Last summer, Mayla Edick had just completed what was probably the most vigorous experience of her life.
In June 2019, the 20-year-old came back home to Bismarck, North Dakota, after spending 10 weeks at Army Basic Combat Training. Once she was back home and settled into civilian life, she started working at a local assisted living facility in Bismarck.
On Aug. 6, Edick was sweeping floors at work when she all of a sudden felt dizzy and unstable. She didn’t know it at the time, but she would later find out she was suffering from a stroke.
Learn more: Heart care at Sanford Health
“My right side just felt like I was falling,” Edick said. “My left side was trying to keep me up and I thought, this is weird.”
Stroke symptoms equal emergency
Edick then went to the bathroom to sit down. At that time, she noticed her mouth beginning to get numb.
“Then, I went to take the garbage outside and my co-worker was talking to me but it felt like it was in slow motion. It felt like our conversation had been going on for hours,” Edick said. “When I went back inside to where we were working before we took out the garbage I tried to speak and my lip was drooping.”
The young, healthy Army soldier decided to drink some water and take the rest of the day off to get some rest. She drove herself home and told her dad what happened. He determined that Edick needed to get to the emergency room right away.
Edick had several tests done, including blood tests, an MRI and a CAT scan before doctors determined that she had suffered a stroke. It turns out Edick had patent foramen ovale, or PFO.
In simple terms, PFO is basically a hole in the heart. The condition sounds scary, but it’s actually quite common.
One reason for stroke in young people
“The hole in the heart is common, about one in four people have this hole in the heart,” said Dr. Nayan Desai, an interventional cardiologist at Sanford Health in Bismarck. “The way the heart develops in the mother’s womb, two sides of the wall of the heart come next to each other and they leave a small gap.”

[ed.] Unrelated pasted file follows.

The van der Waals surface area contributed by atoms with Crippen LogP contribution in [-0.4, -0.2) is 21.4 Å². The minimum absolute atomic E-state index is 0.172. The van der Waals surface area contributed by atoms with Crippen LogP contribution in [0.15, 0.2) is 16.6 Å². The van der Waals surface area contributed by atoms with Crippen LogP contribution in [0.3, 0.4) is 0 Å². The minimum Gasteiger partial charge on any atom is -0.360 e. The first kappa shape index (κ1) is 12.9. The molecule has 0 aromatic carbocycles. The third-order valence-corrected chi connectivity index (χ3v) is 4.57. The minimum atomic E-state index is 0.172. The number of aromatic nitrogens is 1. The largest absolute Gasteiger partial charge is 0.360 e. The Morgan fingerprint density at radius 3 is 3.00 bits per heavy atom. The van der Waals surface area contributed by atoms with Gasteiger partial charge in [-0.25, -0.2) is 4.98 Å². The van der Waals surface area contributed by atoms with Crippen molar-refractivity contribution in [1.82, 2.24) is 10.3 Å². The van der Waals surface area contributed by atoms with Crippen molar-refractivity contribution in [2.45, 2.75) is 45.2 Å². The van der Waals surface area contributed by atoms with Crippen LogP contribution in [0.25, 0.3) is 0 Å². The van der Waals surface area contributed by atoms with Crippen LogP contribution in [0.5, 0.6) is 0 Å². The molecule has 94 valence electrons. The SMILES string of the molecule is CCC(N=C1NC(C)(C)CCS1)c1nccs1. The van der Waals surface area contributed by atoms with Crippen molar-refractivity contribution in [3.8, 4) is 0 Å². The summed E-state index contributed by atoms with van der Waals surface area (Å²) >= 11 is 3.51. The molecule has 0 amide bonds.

The PFO is likely what caused Edick’s stroke. Not everyone who has PFO will develop a stroke, but it can happen. And often times it happens in young, healthy individuals.
Once doctors determined Edick had PFO, the next step was to close the hole in the heart by performing a minimally invasive procedure called patent foramen ovale closure, or PFO closure.
“The whole purpose of closing the hole is to prevent future strokes,” said Dr. Desai. “Because we have seen that the blood clot has gone from one side of the heart to another, so this could happen again if the hole is not closed and it could be very severe.”
Closing a hole in the heart
The procedure is done using a dumbbell shaped device.
“We do it from the leg. We enter in the vein,” Dr. Desai explained. “We put a wire across the hole. We also put a camera and ultrasound in the vein to help us see the hole better.”
Discs are then placed inside the heart to seal the hole and become part of the body within four to six weeks.
Today, Edick is back working and is planning to go back to school. She says life after her stroke is pretty normal.
“It didn’t affect me in a way that changed my life a lot,” Mayla said. “Just the fact that it happened to me. I’ve recovered very well.”
At Sanford Health in Bismarck, 15 PFO closures were done in 2019. Dr. Desai says more than half of those patients were under the age of 40.
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Posted In Brain & Spine, Emergency Medicine, Heart